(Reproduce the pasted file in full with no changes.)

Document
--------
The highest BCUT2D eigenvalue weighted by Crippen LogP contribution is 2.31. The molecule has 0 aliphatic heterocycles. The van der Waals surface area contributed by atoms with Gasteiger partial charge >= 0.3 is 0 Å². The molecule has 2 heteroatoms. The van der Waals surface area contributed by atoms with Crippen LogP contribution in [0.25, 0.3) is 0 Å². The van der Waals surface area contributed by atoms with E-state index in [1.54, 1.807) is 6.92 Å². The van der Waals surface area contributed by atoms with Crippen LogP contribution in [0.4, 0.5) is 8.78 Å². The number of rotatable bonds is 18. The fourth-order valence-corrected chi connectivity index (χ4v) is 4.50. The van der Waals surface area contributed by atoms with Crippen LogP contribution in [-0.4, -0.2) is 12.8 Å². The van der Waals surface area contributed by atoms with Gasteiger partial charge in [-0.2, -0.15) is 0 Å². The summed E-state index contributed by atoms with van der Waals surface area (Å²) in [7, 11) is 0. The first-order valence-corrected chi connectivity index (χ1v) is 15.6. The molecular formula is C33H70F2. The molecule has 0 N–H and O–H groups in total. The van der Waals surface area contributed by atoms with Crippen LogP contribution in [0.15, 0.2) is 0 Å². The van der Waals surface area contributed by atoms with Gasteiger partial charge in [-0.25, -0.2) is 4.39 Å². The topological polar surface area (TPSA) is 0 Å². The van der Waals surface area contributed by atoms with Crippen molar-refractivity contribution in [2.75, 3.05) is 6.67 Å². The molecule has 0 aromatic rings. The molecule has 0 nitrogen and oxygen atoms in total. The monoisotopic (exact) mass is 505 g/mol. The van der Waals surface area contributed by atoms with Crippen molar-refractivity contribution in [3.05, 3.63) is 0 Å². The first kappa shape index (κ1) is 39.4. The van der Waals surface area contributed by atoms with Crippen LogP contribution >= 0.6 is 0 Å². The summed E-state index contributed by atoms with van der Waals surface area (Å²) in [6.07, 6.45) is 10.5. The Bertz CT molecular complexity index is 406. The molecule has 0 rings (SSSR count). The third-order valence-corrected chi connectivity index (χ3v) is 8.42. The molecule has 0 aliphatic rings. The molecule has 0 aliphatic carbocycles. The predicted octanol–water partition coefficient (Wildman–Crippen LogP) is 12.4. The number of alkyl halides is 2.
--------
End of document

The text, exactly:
The highest BCUT2D eigenvalue weighted by Crippen LogP contribution is 2.31. The molecule has 0 aliphatic heterocycles. The van der Waals surface area contributed by atoms with Gasteiger partial charge >= 0.3 is 0 Å². The molecule has 2 heteroatoms. The van der Waals surface area contributed by atoms with Crippen LogP contribution in [0.25, 0.3) is 0 Å². The van der Waals surface area contributed by atoms with E-state index in [1.54, 1.807) is 6.92 Å². The van der Waals surface area contributed by atoms with Crippen LogP contribution in [0.4, 0.5) is 8.78 Å². The number of rotatable bonds is 18. The fourth-order valence-corrected chi connectivity index (χ4v) is 4.50. The van der Waals surface area contributed by atoms with Crippen LogP contribution in [-0.4, -0.2) is 12.8 Å². The van der Waals surface area contributed by atoms with Gasteiger partial charge in [-0.2, -0.15) is 0 Å². The summed E-state index contributed by atoms with van der Waals surface area (Å²) in [7, 11) is 0. The first-order valence-corrected chi connectivity index (χ1v) is 15.6. The molecular formula is C33H70F2. The molecule has 0 N–H and O–H groups in total. The van der Waals surface area contributed by atoms with Crippen LogP contribution in [0.15, 0.2) is 0 Å². The van der Waals surface area contributed by atoms with Gasteiger partial charge in [-0.25, -0.2) is 4.39 Å². The topological polar surface area (TPSA) is 0 Å². The van der Waals surface area contributed by atoms with Crippen molar-refractivity contribution in [2.75, 3.05) is 6.67 Å². The molecule has 0 aromatic rings. The molecule has 0 nitrogen and oxygen atoms in total. The monoisotopic (exact) mass is 505 g/mol. The van der Waals surface area contributed by atoms with Crippen molar-refractivity contribution in [3.05, 3.63) is 0 Å². The first kappa shape index (κ1) is 39.4. The van der Waals surface area contributed by atoms with Crippen LogP contribution >= 0.6 is 0 Å². The summed E-state index contributed by atoms with van der Waals surface area (Å²) in [6.07, 6.45) is 10.5. The Bertz CT molecular complexity index is 406. The molecule has 0 rings (SSSR count). The third-order valence-corrected chi connectivity index (χ3v) is 8.42. The molecule has 0 aliphatic rings. The molecule has 0 aliphatic carbocycles. The predicted octanol–water partition coefficient (Wildman–Crippen LogP) is 12.4. The number of alkyl halides is 2.